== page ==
A top member of the Senate Intelligence Committee from President Trump’s own party said Monday Richard Grenell, the gay official Trump tapped to oversee intelligence agencies, lacks the right experience for the role, according to Politico.
“I care deeply about that position and believe the person needs experience in the intelligence community which regrettably ambassador Grenell does not have,” Sen. Susan Collins (R-Maine) was quoted as saying.
Trump announced on Twitter last week that he has appointed Grenell, who has been serving as U.S. ambassador to Germany, as acting director of national intelligence. Grenell has been dubbed the highest-ranking openly gay presidential appointee and the first openly gay Cabinet member (although without Senate confirmation and obtaining the appointment on an ‘acting’ basis, that distinction is dubious).
By appointing Grenell, Trump had swapped former acting director of national intelligence Joseph Maguire with a Trump loyalist. Soon after the switch, news reports emerged Trump had fumed over intelligence officials briefing House lawmakers on Russia attempting to influence the 2020 race to re-elect him. Trump reportedly said he thought Democrats would use that against him.
Collins, who in 2004 helped write the law creating the Office of the Director of National Intelligence, reportedly said she wished Trump had retained Maguire for the position.
“I would have much preferred that the president nominate acting director Maguire for the post,” Collins reportedly said.
Although Trump has a penchant for making appointees on an “acting” basis even though they’re more or less permanent, Grenell’s appointment is limited under federal law and Trump said he expects to send soon to the Senate an official nominee to head DNI. Grenell said on Twitter the nominee is forthcoming and won’t be him.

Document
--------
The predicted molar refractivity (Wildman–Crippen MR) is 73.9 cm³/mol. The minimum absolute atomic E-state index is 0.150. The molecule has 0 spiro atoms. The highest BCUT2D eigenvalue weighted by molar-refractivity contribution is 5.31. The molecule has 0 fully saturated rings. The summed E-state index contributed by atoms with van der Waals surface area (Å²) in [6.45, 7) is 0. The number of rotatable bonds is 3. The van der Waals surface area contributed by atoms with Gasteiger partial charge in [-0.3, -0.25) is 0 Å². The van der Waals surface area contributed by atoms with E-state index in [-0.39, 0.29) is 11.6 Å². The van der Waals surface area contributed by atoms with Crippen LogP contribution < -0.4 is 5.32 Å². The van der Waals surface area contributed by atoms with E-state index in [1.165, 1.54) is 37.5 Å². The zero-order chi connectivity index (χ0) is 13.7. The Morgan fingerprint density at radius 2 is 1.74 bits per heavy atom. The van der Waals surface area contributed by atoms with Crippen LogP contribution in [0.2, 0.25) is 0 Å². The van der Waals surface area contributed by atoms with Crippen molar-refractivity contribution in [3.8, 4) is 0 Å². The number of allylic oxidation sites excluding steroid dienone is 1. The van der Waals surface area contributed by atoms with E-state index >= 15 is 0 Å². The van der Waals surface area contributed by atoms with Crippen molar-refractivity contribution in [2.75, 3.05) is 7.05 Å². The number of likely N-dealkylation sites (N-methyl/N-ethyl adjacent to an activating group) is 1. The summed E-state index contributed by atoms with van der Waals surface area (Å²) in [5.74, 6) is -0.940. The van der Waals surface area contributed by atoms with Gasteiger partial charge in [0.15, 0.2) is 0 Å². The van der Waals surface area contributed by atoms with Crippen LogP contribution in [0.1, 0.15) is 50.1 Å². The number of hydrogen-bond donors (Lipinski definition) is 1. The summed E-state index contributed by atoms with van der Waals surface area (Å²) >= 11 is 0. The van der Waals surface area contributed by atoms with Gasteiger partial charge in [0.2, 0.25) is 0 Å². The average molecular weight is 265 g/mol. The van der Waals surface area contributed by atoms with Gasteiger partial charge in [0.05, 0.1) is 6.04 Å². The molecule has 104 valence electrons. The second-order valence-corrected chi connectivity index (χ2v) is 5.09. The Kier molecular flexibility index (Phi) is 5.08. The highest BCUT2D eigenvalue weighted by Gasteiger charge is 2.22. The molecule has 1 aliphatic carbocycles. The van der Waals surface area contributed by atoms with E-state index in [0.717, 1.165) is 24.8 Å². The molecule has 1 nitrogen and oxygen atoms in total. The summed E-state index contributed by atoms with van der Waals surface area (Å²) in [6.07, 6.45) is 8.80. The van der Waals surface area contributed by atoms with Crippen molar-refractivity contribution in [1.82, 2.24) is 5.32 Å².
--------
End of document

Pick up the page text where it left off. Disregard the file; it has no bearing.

Although Grenell made history with his appointment, Collins’s remarks didn’t seem to be directed at the appointee’s sexual orientation.
A Collins spokesperson strongly pushed back on any notion Collins’ objections to Grenell’s appointment were related to him being gay.
“Sen. Collins has a long record of leadership on LGBTQ issues, including co-authoring repeal of ‘Don’t Ask, ‘Don’t Tell’ and being the lead Republican sponsor of the Equality Act,” the spokesperson said. “To suggest that her concerns about Ambassador Grenell’s qualifications to serve as director of National Intelligence has anything to do with his sexual orientation is absolutely absurd.”
Collins isn’t the only senator on the Intelligence Committee who objects to Grenell. Sen. Mark Warner (D-Va.) issued a lengthy statement at the time of the appointment decrying Trump’s pick for his lack of experience. Sen. Richard Burr (R-N.C.), chair of the Senate Intelligence Committee, hasn’t commented on Grenell, according to Politico.
Prior to Grenell’s confirmation as U.S. ambassador to Germany, which was drawn out over objections by senators to mean tweets he made in the past about the physical appearance of some women and comments downplaying Russia’s influence in the 2016 election, Grenell served as a foreign affairs spokesperson and as a political operative.
Under the George W. Bush administration, Grenell became the longest serving U.S. spokesperson at the United Nations, working under four U.S. ambassadors. During the Obama years, Grenell founded Capitol Partners, an international consulting firm. (ProPublica reported Grenell declined to register as a foreign agent although he worked for a Moldovan oligarch who was later accused of corruption. A lawyer for Grenell said it wasn’t necessary for him to register.)
For a period of less than two weeks, Grenell served during the 2012 presidential campaign as a foreign policy spokesperson for Republican nominee Mitt Romney, but resigned amid pressure from social conservatives over his sexual orientation. Grenell never had the opportunity to speak publicly in the role.
The White House didn’t immediately respond to the Washington Blade’s request to comment on Collins’s assertion Grenell lacks the experience to oversee intelligence.